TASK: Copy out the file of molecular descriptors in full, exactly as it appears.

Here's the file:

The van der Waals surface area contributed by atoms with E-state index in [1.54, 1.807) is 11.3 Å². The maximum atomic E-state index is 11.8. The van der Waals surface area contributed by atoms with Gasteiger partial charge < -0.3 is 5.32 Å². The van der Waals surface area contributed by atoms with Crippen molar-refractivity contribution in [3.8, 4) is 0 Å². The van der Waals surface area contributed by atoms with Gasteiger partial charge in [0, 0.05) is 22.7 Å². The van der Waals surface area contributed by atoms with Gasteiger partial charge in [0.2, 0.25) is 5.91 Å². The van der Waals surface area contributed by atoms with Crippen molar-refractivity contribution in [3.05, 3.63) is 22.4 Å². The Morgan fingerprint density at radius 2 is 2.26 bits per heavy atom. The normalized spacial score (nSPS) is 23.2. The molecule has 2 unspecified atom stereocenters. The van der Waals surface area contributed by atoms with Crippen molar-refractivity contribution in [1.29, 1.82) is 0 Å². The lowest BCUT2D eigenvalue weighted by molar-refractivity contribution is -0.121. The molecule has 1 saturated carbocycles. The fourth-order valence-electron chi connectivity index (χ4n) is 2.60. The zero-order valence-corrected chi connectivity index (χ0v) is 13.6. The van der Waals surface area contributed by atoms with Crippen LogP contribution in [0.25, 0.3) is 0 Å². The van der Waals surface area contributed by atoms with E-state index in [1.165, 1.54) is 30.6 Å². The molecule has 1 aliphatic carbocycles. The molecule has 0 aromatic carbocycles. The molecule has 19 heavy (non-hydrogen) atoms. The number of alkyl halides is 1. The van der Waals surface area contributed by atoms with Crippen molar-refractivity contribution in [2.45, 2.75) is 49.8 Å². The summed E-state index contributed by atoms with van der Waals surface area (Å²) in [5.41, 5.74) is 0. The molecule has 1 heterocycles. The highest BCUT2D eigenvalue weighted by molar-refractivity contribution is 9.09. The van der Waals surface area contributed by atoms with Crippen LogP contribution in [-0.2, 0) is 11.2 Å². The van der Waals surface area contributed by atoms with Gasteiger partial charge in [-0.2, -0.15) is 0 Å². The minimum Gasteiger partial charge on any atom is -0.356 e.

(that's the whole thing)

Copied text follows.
The van der Waals surface area contributed by atoms with E-state index in [1.54, 1.807) is 11.3 Å². The maximum atomic E-state index is 11.8. The van der Waals surface area contributed by atoms with Gasteiger partial charge < -0.3 is 5.32 Å². The van der Waals surface area contributed by atoms with Crippen molar-refractivity contribution in [3.8, 4) is 0 Å². The van der Waals surface area contributed by atoms with Gasteiger partial charge in [0, 0.05) is 22.7 Å². The van der Waals surface area contributed by atoms with Gasteiger partial charge in [0.2, 0.25) is 5.91 Å². The van der Waals surface area contributed by atoms with Crippen molar-refractivity contribution in [3.05, 3.63) is 22.4 Å². The Morgan fingerprint density at radius 2 is 2.26 bits per heavy atom. The normalized spacial score (nSPS) is 23.2. The molecule has 2 unspecified atom stereocenters. The van der Waals surface area contributed by atoms with Crippen molar-refractivity contribution in [1.29, 1.82) is 0 Å². The lowest BCUT2D eigenvalue weighted by molar-refractivity contribution is -0.121. The molecule has 1 saturated carbocycles. The fourth-order valence-electron chi connectivity index (χ4n) is 2.60. The zero-order valence-corrected chi connectivity index (χ0v) is 13.6. The van der Waals surface area contributed by atoms with Crippen LogP contribution in [0.25, 0.3) is 0 Å². The van der Waals surface area contributed by atoms with E-state index in [1.165, 1.54) is 30.6 Å². The molecule has 1 aliphatic carbocycles. The molecule has 0 aromatic carbocycles. The molecule has 19 heavy (non-hydrogen) atoms. The number of alkyl halides is 1. The van der Waals surface area contributed by atoms with Crippen molar-refractivity contribution in [2.45, 2.75) is 49.8 Å². The summed E-state index contributed by atoms with van der Waals surface area (Å²) in [5.41, 5.74) is 0. The molecule has 1 heterocycles. The highest BCUT2D eigenvalue weighted by molar-refractivity contribution is 9.09. The van der Waals surface area contributed by atoms with Crippen LogP contribution in [-0.2, 0) is 11.2 Å². The van der Waals surface area contributed by atoms with Gasteiger partial charge in [-0.2, -0.15) is 0 Å². The minimum Gasteiger partial charge on any atom is -0.356 e.